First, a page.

Werner Poewe, MD (Austria) is a Professor of Neurology and the Director of the Department of Neurology at Innsbruck Medical University in Innsbruck, Austria. He held a Residency in Clinical Neurology and Psychiatry at the University of Innsbruck, Austria, from 1977 to 1984. Then, Professor Poewe was a British Council Research Fellow at University College and Middlesex Hospital Medical School, London. For three years (1986-1989), he was a Senior Lecturer in the Department of Neurology at the University of Innsbruck, Austria. From 1990 through 1994 he served as Professor of Neurology and Acting Director of the Department of Neurology at the Virchow Hospital of the Free University of Berlin. Professor Poewe’s main research interests are in the field of movement disorders with particular emphasis on the clinical pharmacology of Parkinson’s disease and dystonia. He has authored and co-authored more than 400 original articles and reviews in the field of movement disorders. He served as President of the International Movement Disorder Society from 2000 through 2002, as President of the Austrian Society of Neurology from 2002 to 2004 and is the current President of the Austrian Parkinson’s Disease Society.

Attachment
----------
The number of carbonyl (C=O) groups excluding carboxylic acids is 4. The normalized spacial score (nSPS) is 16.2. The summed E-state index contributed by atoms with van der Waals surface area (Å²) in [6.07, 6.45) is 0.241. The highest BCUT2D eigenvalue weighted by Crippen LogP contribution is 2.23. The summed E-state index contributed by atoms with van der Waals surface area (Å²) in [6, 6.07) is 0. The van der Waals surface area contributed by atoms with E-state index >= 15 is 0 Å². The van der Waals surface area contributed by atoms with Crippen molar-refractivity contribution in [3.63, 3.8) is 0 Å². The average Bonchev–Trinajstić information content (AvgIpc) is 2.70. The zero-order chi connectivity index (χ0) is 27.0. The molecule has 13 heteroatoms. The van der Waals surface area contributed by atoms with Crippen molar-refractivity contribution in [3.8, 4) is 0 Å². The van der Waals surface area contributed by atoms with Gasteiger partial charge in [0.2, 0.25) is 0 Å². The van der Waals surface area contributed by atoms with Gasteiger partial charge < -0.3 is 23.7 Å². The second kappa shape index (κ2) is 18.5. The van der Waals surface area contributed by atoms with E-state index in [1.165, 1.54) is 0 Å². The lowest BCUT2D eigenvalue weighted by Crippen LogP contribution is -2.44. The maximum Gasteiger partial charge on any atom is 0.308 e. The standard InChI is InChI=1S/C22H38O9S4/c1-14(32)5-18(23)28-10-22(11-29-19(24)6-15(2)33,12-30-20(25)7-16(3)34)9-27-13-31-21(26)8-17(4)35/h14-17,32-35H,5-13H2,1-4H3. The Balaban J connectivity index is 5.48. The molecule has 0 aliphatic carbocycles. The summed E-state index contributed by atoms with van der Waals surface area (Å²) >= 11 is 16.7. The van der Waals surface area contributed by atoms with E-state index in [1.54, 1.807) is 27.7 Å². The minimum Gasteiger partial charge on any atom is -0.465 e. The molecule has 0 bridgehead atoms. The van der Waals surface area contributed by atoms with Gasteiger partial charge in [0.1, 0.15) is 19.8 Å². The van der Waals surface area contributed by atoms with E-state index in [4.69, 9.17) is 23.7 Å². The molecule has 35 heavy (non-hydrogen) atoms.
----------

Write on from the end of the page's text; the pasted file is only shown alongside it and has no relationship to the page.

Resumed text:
Irene Litvan, MD (USA) is the Tasch Endowed Chair of Parkinson Disease Research at the University of California San Diego (UCSD), Professor of Neurosciences and Director of the UCSD Movement Disorder Center. She has published more than 230 peer-reviewed articles and chapters on the diagnosis of neurodegenerative parkinsonian and dementia disorders and its neuropsychiatric aspects. She was editor/senior editor of 4 books on atypical parkinsonian disorders and dementias including the first one solely dedicated to progressive supranuclear palsy and first one on corticobasal degeneration. Dr. Litvan is a reviewer for several medical, neurologic and neuropsychologic journals. She mentors master, PhD candidates, medical students, residents and fellows. Dr. Litvan is a fellow of the American Neurological Association and of the American Academy of Neurology. She serves and has served on many boards and committees. She is currently the chair of the MDS Pan American Section Education Committee, secretary of the World Federation of Neurology Research Group on Dementia and member of the medical scientific boards of CurePSP, PSP Europe Association and the Association for Frontotemporal Dementias. She received the National Institutes of Health merit award for leading international multicenter studies to evaluate and improve the clinical diagnostic criteria of several dementia and parkinsonian neurodegenerative disorders. She is the principal investigator of a National Institutes of Aging multisite and multidisciplinary study to identify the genetic and environmental risk factors for progressive supranuclear palsy. The scope of her research is translational in its nature.